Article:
I have the following code which I took from another site and was trying to adapt in order to plot a sin function and a cos function stacked up one on top of each other:


\begin{tikzpicture}[domain=-3:5, xscale=\xs, yscale=\ys, >=latex]

  % Function1
  \draw[very thin,color=gray!30] (-3-0.2/\xs,0-0.2/\ys)
    grid[xstep=0.5, ystep=0.1] (5+0.2/\xs,0.7+0.2/\ys);
  \draw[->, line width=1pt] (-3,0) -- (5.25,0)
    node[below] {$r$};
  \draw[->, line width=1pt] (-3,0) -- (-3,0.75)
    node[left] {$f_\phi$};
  % function
  \draw [red,thick,smooth,domain=0:5] plot (\x, {cos(\x)});
  % side decoration
  \draw[dashed] (\I,0) node[below] {$I$} -- (\I,\ti) -- (-3,\ti)
    node[left] {$u_i$};
  \draw [decorate, decoration={brace, amplitude=4pt}]
    (-3.5,\tr) -- (-3.5,\ts) node [black,midway,left=3pt] {$\Delta$};
  % texto
  \path[->, draw]
    (\I,\ti) to[out=0, in=180] ++(0.75,0.1)
    node[anchor=west, text ragged, text width=1.6cm, fill=white]
    {Point of interest};
  \node[above] at (1,0.7)
    {Function $f_\phi$ definition};

  % Function 2
  \begin{scope}[yshift=-0.3cm, domain=0:10, >=latex, yscale=\ys]
    \draw[very thin,color=gray!30] (-3-0.2/\xs,-0.15-0.15*0.2/\ys)
      grid[xstep=0.5, ystep=0.03] (5+0.2/\xs,0.03+0.15*0.2/\ys);
    \draw[->, line width=1pt] (-3,-0.15) -- (5.25,-0.15)
      node[below] {$\log(\psi)$};
    \draw[->, line width=1pt] (-3,-0.15) -- (-3,0.05)
      node[left] {$U'(\psi)$};
    \draw [green,domain=0:5] plot (\x, {sin(\x)});
    \node[left] at (-3,0) {$0$};
    \draw[dashed] (\I,0.03) -- (\I,\S) -- (-3,\S) node[left] {$U'(I)$};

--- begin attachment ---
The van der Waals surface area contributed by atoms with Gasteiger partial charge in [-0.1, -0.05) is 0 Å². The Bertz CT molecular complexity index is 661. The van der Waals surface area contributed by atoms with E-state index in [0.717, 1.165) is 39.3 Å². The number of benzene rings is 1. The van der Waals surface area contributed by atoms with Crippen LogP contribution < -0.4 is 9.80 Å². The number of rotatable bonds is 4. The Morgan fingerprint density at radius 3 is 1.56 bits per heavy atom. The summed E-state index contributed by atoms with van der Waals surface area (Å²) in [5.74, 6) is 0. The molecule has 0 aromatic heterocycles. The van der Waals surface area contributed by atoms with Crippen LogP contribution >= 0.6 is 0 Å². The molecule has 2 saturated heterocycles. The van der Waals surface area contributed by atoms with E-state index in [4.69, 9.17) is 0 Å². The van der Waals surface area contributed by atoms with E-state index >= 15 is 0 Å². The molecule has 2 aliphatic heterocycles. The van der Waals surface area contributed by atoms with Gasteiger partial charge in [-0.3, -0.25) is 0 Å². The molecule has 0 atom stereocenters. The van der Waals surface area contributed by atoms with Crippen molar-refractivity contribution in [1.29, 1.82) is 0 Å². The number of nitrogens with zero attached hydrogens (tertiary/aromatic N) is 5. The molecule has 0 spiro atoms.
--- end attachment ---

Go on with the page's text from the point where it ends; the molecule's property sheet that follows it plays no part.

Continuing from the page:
\path[->, draw]
      (\I,\S) to[out=-2, in=180] ++(1.75,0.02)
      node[anchor=west, fill=white] {$S$};
    \node[above] at (1,0.03) {Function $F_\phi$ definition};

But I get lines!!!

enter image description here

I have tried changing the domain range and the scale values. I don't really understand what's happening here! How can I get my functions to display?


  • 1
    pgf assumes angles in degrees, not radians. – Torbjørn T. Jun 27 '17 at 19:52
  • Oh gosh really? Did not know that. Let me try – Andry Jun 27 '17 at 19:56
  • Still having a few issues: I am now doing sin((3.14/180)*\x) and still getting a straight horizontal line – Andry Jun 27 '17 at 19:59
  • 3
    Try {sin(\x r)/12}. The r means that radians will be used, the /12 is needed to get a more sensible amplitude. – Torbjørn T. Jun 27 '17 at 20:02
  • 2
    Welcome to TeX.SX! A minimal working example (MWE), is alway welcome. See here the solution converts radians to degrees using deg(x)(function). Related – Bobyandbob Jun 27 '17 at 20:03

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